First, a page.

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HISTORY OF MA N.
Progrefs of SCIENCES.
Morality, theology, and the art of reafoning, are three great branches of a learned education; and justly held to be fo, being our only fure guides in paffing through the intricate paths of life. They are indeed not effential to thofe termed men of the world: the most profound philofopher makes but an infipid figure in fashionable company; would be fomewhat ridiculous at a court-ball; and an abfolute abfurdity among the gamefters at Arthur's
thur's, or jockeys at Newmarket. But, thefe cogent objections notwithflanding, I venture to pronounce fuch studies to be not altogether unfuitable to a gentleman. Man is a creature full of curiofity; and to gratify that appetite, many roam through the world, fubmitting to heat and cold, nay to hunger and thirst, without a figh. Could indeed that troublesome guest be expelled, we might hug ourfelves in ignorance; and, like true men of the world, undervalue knowledge that cannot procure money, nor a new fenfual pleasure. But, alas! the expulfion is not in the power of every one; and those who must give vent to their curiofity, will naturally employ it upon ftudies that make them good members of fociety, and endear them to every person of
And were we even men of the world in fuch perfection, as to regard nothing but our own intereft; yet does not ignorance lay us open to the crafty and defigning? and does not the art of reafoning guard many an honest man from being mifled by fubtile fophifms? With refpect to right and wrong, not even paffion is more dangerous than error. as to religion, better it were to fettle in a conviction that there is no God, than to be in
a ftate of wavering and fluctuation; fometimes indulging every loofe defire, as if we were not accountable beings; and fometimes yielding to fuperftitious fears, as if there were no god but the devil. To a well-difpofed mind, the existence of a fupreme benevolent Deity, appears highly probable: and if by the study of theology that probability be improved into a certainty, the conviction of a fupreme Deity who rules with equity and mildness, will be a fource of conftant enjoyment, which I boldly fet above the titillating pleafures of external fenfe. Poffibly there may be less prefent amusement in abstract ftudies, than in newspapers, in party-pamphlets, or in Hoyl upon Whift: but let us for a moment anticipate futurity, and imagine that we are reviewing paft tranfactions, how pleafant the retroSpect of those who have maintained the dignity of their nature, and employ'd their talents to the best purposes!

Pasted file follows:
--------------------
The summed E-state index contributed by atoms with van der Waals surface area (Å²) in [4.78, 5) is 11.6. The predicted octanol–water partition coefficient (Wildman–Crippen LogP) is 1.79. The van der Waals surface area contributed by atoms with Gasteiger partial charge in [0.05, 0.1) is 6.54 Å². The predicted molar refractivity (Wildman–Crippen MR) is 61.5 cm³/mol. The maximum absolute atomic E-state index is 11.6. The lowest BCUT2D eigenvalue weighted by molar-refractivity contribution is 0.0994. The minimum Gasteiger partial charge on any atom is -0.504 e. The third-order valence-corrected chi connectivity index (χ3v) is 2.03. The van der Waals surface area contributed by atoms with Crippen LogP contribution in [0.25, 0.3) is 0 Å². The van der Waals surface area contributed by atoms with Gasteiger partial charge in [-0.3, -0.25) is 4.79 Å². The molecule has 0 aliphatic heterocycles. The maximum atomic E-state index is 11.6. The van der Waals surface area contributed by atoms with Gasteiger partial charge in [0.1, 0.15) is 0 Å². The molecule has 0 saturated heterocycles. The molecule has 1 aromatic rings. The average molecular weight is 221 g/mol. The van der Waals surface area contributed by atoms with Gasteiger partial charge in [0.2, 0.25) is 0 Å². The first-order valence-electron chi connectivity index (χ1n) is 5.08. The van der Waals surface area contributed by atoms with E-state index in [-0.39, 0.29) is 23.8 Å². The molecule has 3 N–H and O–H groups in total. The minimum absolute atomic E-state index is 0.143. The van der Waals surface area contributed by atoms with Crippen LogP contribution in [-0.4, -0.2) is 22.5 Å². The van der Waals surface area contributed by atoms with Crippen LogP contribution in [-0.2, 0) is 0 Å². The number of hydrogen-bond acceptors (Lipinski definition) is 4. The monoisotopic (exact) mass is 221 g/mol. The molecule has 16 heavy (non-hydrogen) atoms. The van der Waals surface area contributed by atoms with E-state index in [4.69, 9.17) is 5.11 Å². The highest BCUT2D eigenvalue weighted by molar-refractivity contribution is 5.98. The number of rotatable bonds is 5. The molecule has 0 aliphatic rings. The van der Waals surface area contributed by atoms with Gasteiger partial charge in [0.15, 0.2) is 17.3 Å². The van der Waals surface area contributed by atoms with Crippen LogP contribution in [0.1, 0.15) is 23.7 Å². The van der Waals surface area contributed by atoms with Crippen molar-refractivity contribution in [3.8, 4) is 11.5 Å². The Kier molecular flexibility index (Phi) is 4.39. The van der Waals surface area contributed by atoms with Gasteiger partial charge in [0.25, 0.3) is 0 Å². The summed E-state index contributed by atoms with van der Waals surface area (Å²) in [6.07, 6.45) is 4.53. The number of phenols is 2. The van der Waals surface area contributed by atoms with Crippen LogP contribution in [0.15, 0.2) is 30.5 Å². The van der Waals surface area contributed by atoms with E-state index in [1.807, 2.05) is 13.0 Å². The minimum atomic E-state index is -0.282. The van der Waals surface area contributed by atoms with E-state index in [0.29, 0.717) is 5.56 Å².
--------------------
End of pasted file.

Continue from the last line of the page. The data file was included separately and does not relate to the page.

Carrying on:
Contradictory opinions that have influence on practice, will be regretted by every person of a found heart; and as erroneous opinions are commonly the refult of imperfect education, I would gladly hope, that a remedy is not altogether out of reach. At the revival of arts and Sciences, the learned languages
were our fole ftudy, because in them were locked up all the treasures of useful knowledge. This ftudy has long ago ceased to be the chief object of education; and yet the original plan is handed down to us with very little variation. Wishing to contribute to a more perfect fyftem of education, I present to the public the following sketches. The books that have been published on morality, theology, and the art of reasoning, are not eminent either for fimplicity, or for perfpicuity. To introduce thefe into the subjects mentioned, is my aim; with what fuccefs, is with deference fubmitted to the judgement of others. The hiftorical part, hitherto much neglected, is neceffary as a branch of my general plan ; and I am hopeful, that, befide inftruction, it will contribute to recreation, which, in abftract ftudies, is no less neceffary than plea fant.
Principles and Progress of Reafon.
Principles of Reafon.
Very affirmation, whatever be the fubject, is termed a propofition.
Truth and error are qualities of propofitions. A propofition that fays a thing is what it is in reality, is termed a true propofition. A propofition that says a thing is what it is not in reality, is termed an erroneous propofition.
Truth is fo effential in conducting affairs, that man would be a disjointed being were it not agreeable to him. Truth accordingly is agreeable to every human being, and falfehood or error difagreeable.